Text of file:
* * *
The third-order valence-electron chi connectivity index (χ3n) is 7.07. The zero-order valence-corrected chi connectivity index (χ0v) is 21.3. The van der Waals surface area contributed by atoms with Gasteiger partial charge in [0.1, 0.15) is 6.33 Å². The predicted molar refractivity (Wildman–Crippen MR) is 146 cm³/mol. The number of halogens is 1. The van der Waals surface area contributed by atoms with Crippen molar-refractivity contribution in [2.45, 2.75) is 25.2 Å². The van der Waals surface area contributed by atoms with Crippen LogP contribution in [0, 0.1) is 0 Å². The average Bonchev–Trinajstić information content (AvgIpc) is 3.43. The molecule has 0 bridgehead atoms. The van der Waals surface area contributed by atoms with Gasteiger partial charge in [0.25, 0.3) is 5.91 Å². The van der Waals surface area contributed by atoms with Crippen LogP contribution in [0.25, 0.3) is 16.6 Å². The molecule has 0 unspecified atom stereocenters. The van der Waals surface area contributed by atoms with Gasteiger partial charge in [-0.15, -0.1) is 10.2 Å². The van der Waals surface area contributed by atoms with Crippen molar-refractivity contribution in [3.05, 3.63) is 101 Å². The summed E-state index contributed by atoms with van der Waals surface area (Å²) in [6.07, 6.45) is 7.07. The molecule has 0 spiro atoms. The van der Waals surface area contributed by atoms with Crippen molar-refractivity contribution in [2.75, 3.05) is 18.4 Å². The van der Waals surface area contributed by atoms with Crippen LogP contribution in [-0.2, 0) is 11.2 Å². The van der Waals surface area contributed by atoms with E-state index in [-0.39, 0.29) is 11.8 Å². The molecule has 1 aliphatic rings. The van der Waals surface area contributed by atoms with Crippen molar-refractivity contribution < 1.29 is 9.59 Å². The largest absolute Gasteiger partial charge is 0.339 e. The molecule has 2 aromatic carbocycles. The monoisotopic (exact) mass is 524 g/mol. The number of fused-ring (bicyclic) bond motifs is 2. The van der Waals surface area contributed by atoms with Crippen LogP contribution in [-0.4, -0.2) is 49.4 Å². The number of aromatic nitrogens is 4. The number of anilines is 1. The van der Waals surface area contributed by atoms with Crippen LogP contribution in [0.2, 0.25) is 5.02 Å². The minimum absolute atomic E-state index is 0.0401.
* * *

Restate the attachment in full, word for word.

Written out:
The third-order valence-electron chi connectivity index (χ3n) is 7.07. The zero-order valence-corrected chi connectivity index (χ0v) is 21.3. The van der Waals surface area contributed by atoms with Gasteiger partial charge in [0.1, 0.15) is 6.33 Å². The predicted molar refractivity (Wildman–Crippen MR) is 146 cm³/mol. The number of halogens is 1. The van der Waals surface area contributed by atoms with Crippen molar-refractivity contribution in [2.45, 2.75) is 25.2 Å². The van der Waals surface area contributed by atoms with Crippen LogP contribution in [0, 0.1) is 0 Å². The average Bonchev–Trinajstić information content (AvgIpc) is 3.43. The molecule has 0 bridgehead atoms. The van der Waals surface area contributed by atoms with Gasteiger partial charge in [0.25, 0.3) is 5.91 Å². The van der Waals surface area contributed by atoms with Crippen LogP contribution in [0.25, 0.3) is 16.6 Å². The molecule has 0 unspecified atom stereocenters. The van der Waals surface area contributed by atoms with Gasteiger partial charge in [-0.15, -0.1) is 10.2 Å². The van der Waals surface area contributed by atoms with Crippen molar-refractivity contribution in [3.05, 3.63) is 101 Å². The summed E-state index contributed by atoms with van der Waals surface area (Å²) in [6.07, 6.45) is 7.07. The molecule has 0 spiro atoms. The van der Waals surface area contributed by atoms with Crippen molar-refractivity contribution in [2.75, 3.05) is 18.4 Å². The van der Waals surface area contributed by atoms with Crippen LogP contribution in [-0.2, 0) is 11.2 Å². The van der Waals surface area contributed by atoms with E-state index in [-0.39, 0.29) is 11.8 Å². The molecule has 1 aliphatic rings. The van der Waals surface area contributed by atoms with Crippen molar-refractivity contribution < 1.29 is 9.59 Å². The largest absolute Gasteiger partial charge is 0.339 e. The molecule has 2 aromatic carbocycles. The monoisotopic (exact) mass is 524 g/mol. The number of fused-ring (bicyclic) bond motifs is 2. The van der Waals surface area contributed by atoms with Crippen LogP contribution in [-0.4, -0.2) is 49.4 Å². The number of aromatic nitrogens is 4. The number of anilines is 1. The van der Waals surface area contributed by atoms with Crippen LogP contribution in [0.2, 0.25) is 5.02 Å². The minimum absolute atomic E-state index is 0.0401.